The DC story I have been picking on from the Wonder Woman series is a very distorted version of the original myth concerning the ninth labor of Heracles in which he was told to take the belt of Hippolyte, which had been given to her by Ares, the god of war. Perhaps this is how the comic version got away with it. If you’ve read much about him, then you also know that Heracles was no Boy Scout.

Though western civilization is derived primarily from a combination of Judeo-Christian and Greco-Roman influences, the ancient Greeks clearly did not have politically correct morals and ethics when it came to the treatment of women. But I want to emphasize that we are not the ancient Greeks and that we should aspire to something better.

(to be continued…)

14 thoughts on “Ancient To Modern: The Strong Man (1)”

  1. I am sadden to see this done by DC. Sexual assault is not something that is okay to see lightly. By the way Lord willing this Friday I plan to post a review of a Graphic Novel that I really liked from DC that I enjoyed and was suprisingly very wholesome.

    Liked by 1 person

  2. I wouldn’t say the comic book suggested women don’t mind getting sexually assaulted. I bet no one with a right mind would think take it as that. The only people who would, would probably be people with no right mind but even they wouldn’t care about it because they wouldn’t need a comic book story to convince themselves to rape someone.

    Liked by 1 person

    1. Perhaps I should have chosen different words. My main point, whether clearly stated or not, is that I can’t imagine a woman becoming romantically entangled with a man who once raped her. I’ve seen first hand the after effects of sexual assault on a few of my students over the years, and it just doesn’t square with what I saw in those cartoon panels. My concern is that the portrayal of later acceptance might be seen as mitigating the severity of the offense. The negative acculturation of boys in this society is a demonstrated problem. I don’t think a comic is likely to convince them to commit rape, but it might lead them to believe that certain behaviors are not illegal when they actually are. In my previous post, A False Feminism, I pointed to a statistic that 4 out of 5 college males who have committed sexual assaults felt they had done nothing illegal. Comics have a remarkable ability to hang out in exactly those kinds of “gray” areas which, in fact, are not gray at all when examined more closely. For a good example of the responsible treatment of sexual assault in a graphic novel, I recommend reading Victory in the Astro City series. Thanks for your comment. I was hoping to strike a nerve and stimulate discussion.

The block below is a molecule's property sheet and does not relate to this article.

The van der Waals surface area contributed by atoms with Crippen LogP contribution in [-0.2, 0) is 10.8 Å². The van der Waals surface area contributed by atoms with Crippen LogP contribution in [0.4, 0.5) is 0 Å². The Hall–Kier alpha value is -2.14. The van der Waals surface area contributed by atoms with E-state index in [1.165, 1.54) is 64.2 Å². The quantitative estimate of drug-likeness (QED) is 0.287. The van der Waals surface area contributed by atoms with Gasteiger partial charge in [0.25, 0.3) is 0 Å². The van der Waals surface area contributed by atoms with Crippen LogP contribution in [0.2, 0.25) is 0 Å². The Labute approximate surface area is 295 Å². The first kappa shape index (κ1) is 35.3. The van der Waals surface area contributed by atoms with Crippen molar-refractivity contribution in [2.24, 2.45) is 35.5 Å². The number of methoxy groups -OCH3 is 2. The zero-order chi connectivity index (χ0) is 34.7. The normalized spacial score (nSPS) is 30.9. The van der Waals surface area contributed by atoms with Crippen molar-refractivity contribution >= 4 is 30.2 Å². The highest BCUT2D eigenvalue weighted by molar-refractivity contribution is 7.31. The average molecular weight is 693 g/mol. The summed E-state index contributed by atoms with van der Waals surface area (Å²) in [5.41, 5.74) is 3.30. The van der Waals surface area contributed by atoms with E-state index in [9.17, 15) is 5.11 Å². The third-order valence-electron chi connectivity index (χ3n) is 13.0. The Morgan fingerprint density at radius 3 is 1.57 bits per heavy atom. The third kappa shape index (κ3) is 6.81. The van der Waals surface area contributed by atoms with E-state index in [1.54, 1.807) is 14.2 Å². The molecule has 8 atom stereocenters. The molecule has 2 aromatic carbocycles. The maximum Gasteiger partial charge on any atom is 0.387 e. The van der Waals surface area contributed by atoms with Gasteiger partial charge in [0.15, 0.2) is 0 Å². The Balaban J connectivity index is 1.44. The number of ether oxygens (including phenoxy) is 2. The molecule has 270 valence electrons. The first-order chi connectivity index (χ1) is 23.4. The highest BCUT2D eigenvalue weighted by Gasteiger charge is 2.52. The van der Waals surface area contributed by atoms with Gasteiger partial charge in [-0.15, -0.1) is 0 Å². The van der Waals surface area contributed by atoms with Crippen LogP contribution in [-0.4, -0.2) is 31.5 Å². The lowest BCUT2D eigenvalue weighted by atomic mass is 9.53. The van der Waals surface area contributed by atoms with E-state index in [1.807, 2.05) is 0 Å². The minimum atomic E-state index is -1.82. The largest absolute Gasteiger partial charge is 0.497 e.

Liked by 1 person

  3. I was raised as a Christian but I’ve always enjoyed reading and studying mythology. Perspective is an amazing concept; I say that because, until I took World Lierature in college, I had never considered my “religion” as being rooted in so much “mythology”. But, there it was, right there among the Gilgameshes, Sudiatas, and the Odysseuses.

    I learned that what I–from my perspective–call mythology, Is/was, someone else’s religion.

    I like what you revealed about Samson’ s strength coming from God. It’s so obvious that such is the case, but that fact gets lost in the various manifestations.